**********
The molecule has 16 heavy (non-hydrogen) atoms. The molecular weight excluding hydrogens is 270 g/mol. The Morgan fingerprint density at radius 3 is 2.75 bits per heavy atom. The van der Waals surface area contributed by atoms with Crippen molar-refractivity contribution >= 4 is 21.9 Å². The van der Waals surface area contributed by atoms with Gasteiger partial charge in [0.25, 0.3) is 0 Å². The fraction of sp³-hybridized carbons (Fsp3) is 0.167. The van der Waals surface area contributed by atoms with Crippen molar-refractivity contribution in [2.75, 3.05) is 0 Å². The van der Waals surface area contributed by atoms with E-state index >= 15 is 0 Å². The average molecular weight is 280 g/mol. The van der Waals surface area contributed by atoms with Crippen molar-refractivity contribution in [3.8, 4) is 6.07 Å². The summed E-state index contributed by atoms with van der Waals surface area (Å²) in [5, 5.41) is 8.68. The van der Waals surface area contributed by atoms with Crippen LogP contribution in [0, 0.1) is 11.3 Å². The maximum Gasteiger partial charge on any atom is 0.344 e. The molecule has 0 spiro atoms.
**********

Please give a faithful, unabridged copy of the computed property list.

The molecule has 16 heavy (non-hydrogen) atoms. The molecular weight excluding hydrogens is 270 g/mol. The Morgan fingerprint density at radius 3 is 2.75 bits per heavy atom. The van der Waals surface area contributed by atoms with Crippen molar-refractivity contribution >= 4 is 21.9 Å². The van der Waals surface area contributed by atoms with Gasteiger partial charge in [0.25, 0.3) is 0 Å². The fraction of sp³-hybridized carbons (Fsp3) is 0.167. The van der Waals surface area contributed by atoms with Crippen molar-refractivity contribution in [2.75, 3.05) is 0 Å². The van der Waals surface area contributed by atoms with E-state index >= 15 is 0 Å². The average molecular weight is 280 g/mol. The van der Waals surface area contributed by atoms with Crippen molar-refractivity contribution in [3.8, 4) is 6.07 Å². The summed E-state index contributed by atoms with van der Waals surface area (Å²) in [5, 5.41) is 8.68. The van der Waals surface area contributed by atoms with Crippen LogP contribution in [0, 0.1) is 11.3 Å². The maximum Gasteiger partial charge on any atom is 0.344 e. The molecule has 0 spiro atoms.